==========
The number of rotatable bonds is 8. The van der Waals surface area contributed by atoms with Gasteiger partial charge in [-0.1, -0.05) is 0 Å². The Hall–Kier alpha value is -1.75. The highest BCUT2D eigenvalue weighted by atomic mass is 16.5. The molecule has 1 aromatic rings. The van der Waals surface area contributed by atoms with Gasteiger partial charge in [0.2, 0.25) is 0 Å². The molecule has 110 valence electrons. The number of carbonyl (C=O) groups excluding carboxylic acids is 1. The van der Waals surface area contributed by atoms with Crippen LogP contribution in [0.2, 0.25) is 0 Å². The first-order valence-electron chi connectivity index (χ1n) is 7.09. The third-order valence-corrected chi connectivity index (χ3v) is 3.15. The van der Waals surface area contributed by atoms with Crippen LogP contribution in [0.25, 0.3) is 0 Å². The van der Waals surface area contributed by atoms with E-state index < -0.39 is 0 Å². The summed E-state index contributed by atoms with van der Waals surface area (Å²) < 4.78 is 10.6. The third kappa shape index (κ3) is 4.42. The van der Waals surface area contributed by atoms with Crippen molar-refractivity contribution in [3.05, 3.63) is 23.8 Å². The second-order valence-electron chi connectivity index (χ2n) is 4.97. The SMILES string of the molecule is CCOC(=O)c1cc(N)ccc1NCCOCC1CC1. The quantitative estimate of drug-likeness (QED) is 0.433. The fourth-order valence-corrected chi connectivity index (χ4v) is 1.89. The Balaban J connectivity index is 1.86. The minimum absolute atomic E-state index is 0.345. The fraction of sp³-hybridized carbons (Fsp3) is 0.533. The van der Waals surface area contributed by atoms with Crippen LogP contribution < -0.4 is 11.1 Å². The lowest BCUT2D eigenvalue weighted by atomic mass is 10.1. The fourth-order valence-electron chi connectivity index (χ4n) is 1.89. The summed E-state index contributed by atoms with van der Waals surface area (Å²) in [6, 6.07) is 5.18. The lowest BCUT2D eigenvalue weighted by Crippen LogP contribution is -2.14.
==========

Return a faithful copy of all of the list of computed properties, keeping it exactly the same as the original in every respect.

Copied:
The number of rotatable bonds is 8. The van der Waals surface area contributed by atoms with Gasteiger partial charge in [-0.1, -0.05) is 0 Å². The Hall–Kier alpha value is -1.75. The highest BCUT2D eigenvalue weighted by atomic mass is 16.5. The molecule has 1 aromatic rings. The van der Waals surface area contributed by atoms with Gasteiger partial charge in [0.2, 0.25) is 0 Å². The molecule has 110 valence electrons. The number of carbonyl (C=O) groups excluding carboxylic acids is 1. The van der Waals surface area contributed by atoms with Crippen LogP contribution in [0.2, 0.25) is 0 Å². The first-order valence-electron chi connectivity index (χ1n) is 7.09. The third-order valence-corrected chi connectivity index (χ3v) is 3.15. The van der Waals surface area contributed by atoms with Crippen LogP contribution in [0.25, 0.3) is 0 Å². The van der Waals surface area contributed by atoms with E-state index < -0.39 is 0 Å². The summed E-state index contributed by atoms with van der Waals surface area (Å²) < 4.78 is 10.6. The third kappa shape index (κ3) is 4.42. The van der Waals surface area contributed by atoms with Crippen molar-refractivity contribution in [3.05, 3.63) is 23.8 Å². The second-order valence-electron chi connectivity index (χ2n) is 4.97. The SMILES string of the molecule is CCOC(=O)c1cc(N)ccc1NCCOCC1CC1. The quantitative estimate of drug-likeness (QED) is 0.433. The fourth-order valence-corrected chi connectivity index (χ4v) is 1.89. The Balaban J connectivity index is 1.86. The minimum absolute atomic E-state index is 0.345. The fraction of sp³-hybridized carbons (Fsp3) is 0.533. The van der Waals surface area contributed by atoms with Crippen LogP contribution < -0.4 is 11.1 Å². The lowest BCUT2D eigenvalue weighted by atomic mass is 10.1. The fourth-order valence-electron chi connectivity index (χ4n) is 1.89. The summed E-state index contributed by atoms with van der Waals surface area (Å²) in [6, 6.07) is 5.18. The lowest BCUT2D eigenvalue weighted by Crippen LogP contribution is -2.14.